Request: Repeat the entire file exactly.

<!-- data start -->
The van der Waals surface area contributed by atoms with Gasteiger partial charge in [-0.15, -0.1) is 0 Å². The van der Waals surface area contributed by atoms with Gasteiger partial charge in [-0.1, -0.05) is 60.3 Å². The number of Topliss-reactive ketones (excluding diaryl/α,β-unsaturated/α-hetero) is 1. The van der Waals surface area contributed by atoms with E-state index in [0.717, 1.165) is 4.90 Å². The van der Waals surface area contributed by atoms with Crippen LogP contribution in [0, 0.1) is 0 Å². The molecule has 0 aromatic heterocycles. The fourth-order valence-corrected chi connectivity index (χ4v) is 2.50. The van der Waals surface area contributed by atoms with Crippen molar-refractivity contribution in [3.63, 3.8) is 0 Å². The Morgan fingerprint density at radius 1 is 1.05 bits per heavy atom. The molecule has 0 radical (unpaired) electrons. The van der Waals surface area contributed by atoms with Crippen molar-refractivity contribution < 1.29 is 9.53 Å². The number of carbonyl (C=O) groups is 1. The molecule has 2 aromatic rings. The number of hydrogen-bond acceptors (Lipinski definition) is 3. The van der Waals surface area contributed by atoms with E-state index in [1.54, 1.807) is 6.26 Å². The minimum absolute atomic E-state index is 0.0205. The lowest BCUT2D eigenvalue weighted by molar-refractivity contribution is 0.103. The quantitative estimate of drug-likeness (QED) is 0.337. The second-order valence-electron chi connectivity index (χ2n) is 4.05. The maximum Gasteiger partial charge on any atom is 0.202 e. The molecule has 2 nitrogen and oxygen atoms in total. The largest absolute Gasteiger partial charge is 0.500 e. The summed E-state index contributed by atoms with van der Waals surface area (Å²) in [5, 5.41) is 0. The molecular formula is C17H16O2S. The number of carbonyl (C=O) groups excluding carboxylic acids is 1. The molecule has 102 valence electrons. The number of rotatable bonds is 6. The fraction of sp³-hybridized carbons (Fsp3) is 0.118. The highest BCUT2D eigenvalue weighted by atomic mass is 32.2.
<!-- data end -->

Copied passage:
The van der Waals surface area contributed by atoms with Gasteiger partial charge in [-0.15, -0.1) is 0 Å². The van der Waals surface area contributed by atoms with Gasteiger partial charge in [-0.1, -0.05) is 60.3 Å². The number of Topliss-reactive ketones (excluding diaryl/α,β-unsaturated/α-hetero) is 1. The van der Waals surface area contributed by atoms with E-state index in [0.717, 1.165) is 4.90 Å². The van der Waals surface area contributed by atoms with Crippen LogP contribution in [0, 0.1) is 0 Å². The molecule has 0 aromatic heterocycles. The fourth-order valence-corrected chi connectivity index (χ4v) is 2.50. The van der Waals surface area contributed by atoms with Crippen molar-refractivity contribution in [3.63, 3.8) is 0 Å². The Morgan fingerprint density at radius 1 is 1.05 bits per heavy atom. The molecule has 0 radical (unpaired) electrons. The van der Waals surface area contributed by atoms with Crippen molar-refractivity contribution < 1.29 is 9.53 Å². The number of carbonyl (C=O) groups is 1. The molecule has 2 aromatic rings. The number of hydrogen-bond acceptors (Lipinski definition) is 3. The van der Waals surface area contributed by atoms with E-state index in [1.54, 1.807) is 6.26 Å². The minimum absolute atomic E-state index is 0.0205. The lowest BCUT2D eigenvalue weighted by molar-refractivity contribution is 0.103. The quantitative estimate of drug-likeness (QED) is 0.337. The second-order valence-electron chi connectivity index (χ2n) is 4.05. The maximum Gasteiger partial charge on any atom is 0.202 e. The molecule has 2 nitrogen and oxygen atoms in total. The largest absolute Gasteiger partial charge is 0.500 e. The summed E-state index contributed by atoms with van der Waals surface area (Å²) in [5, 5.41) is 0. The molecular formula is C17H16O2S. The number of carbonyl (C=O) groups excluding carboxylic acids is 1. The molecule has 102 valence electrons. The number of rotatable bonds is 6. The fraction of sp³-hybridized carbons (Fsp3) is 0.118. The highest BCUT2D eigenvalue weighted by atomic mass is 32.2.